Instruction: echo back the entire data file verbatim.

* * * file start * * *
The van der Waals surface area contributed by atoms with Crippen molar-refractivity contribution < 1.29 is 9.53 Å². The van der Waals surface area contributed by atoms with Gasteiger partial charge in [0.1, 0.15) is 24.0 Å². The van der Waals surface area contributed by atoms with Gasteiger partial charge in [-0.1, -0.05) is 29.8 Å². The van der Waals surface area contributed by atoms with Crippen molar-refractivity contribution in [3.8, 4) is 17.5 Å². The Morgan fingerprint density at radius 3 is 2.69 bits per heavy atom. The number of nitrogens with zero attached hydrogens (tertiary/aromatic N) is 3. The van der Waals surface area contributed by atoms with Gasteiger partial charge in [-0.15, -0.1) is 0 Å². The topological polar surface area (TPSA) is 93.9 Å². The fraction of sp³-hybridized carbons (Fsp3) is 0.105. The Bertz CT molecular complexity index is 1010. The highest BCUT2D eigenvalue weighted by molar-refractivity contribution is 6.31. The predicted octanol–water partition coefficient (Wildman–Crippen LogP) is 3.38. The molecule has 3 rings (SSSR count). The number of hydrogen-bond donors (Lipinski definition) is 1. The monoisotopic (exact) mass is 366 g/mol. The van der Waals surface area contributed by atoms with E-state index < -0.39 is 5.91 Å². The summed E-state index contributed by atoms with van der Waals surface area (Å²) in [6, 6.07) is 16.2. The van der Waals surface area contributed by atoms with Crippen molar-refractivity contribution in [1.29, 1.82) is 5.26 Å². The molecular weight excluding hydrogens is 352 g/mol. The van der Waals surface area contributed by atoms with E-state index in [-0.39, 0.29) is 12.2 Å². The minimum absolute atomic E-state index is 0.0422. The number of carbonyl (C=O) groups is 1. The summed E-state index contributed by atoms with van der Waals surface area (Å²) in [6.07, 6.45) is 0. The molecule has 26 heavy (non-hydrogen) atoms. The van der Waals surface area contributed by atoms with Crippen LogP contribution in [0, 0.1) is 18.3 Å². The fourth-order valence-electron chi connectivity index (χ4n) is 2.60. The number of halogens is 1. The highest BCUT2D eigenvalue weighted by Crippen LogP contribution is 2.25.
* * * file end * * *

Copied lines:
The van der Waals surface area contributed by atoms with Crippen molar-refractivity contribution < 1.29 is 9.53 Å². The van der Waals surface area contributed by atoms with Gasteiger partial charge in [0.1, 0.15) is 24.0 Å². The van der Waals surface area contributed by atoms with Gasteiger partial charge in [-0.1, -0.05) is 29.8 Å². The van der Waals surface area contributed by atoms with Crippen molar-refractivity contribution in [3.8, 4) is 17.5 Å². The Morgan fingerprint density at radius 3 is 2.69 bits per heavy atom. The number of nitrogens with zero attached hydrogens (tertiary/aromatic N) is 3. The van der Waals surface area contributed by atoms with Gasteiger partial charge in [-0.15, -0.1) is 0 Å². The topological polar surface area (TPSA) is 93.9 Å². The fraction of sp³-hybridized carbons (Fsp3) is 0.105. The Bertz CT molecular complexity index is 1010. The highest BCUT2D eigenvalue weighted by molar-refractivity contribution is 6.31. The predicted octanol–water partition coefficient (Wildman–Crippen LogP) is 3.38. The molecule has 3 rings (SSSR count). The number of hydrogen-bond donors (Lipinski definition) is 1. The monoisotopic (exact) mass is 366 g/mol. The van der Waals surface area contributed by atoms with E-state index < -0.39 is 5.91 Å². The summed E-state index contributed by atoms with van der Waals surface area (Å²) in [6, 6.07) is 16.2. The van der Waals surface area contributed by atoms with Crippen molar-refractivity contribution in [1.29, 1.82) is 5.26 Å². The molecular weight excluding hydrogens is 352 g/mol. The van der Waals surface area contributed by atoms with E-state index in [-0.39, 0.29) is 12.2 Å². The minimum absolute atomic E-state index is 0.0422. The number of carbonyl (C=O) groups is 1. The summed E-state index contributed by atoms with van der Waals surface area (Å²) in [6.07, 6.45) is 0. The molecule has 26 heavy (non-hydrogen) atoms. The van der Waals surface area contributed by atoms with Crippen LogP contribution in [0, 0.1) is 18.3 Å². The fourth-order valence-electron chi connectivity index (χ4n) is 2.60. The number of halogens is 1. The highest BCUT2D eigenvalue weighted by Crippen LogP contribution is 2.25.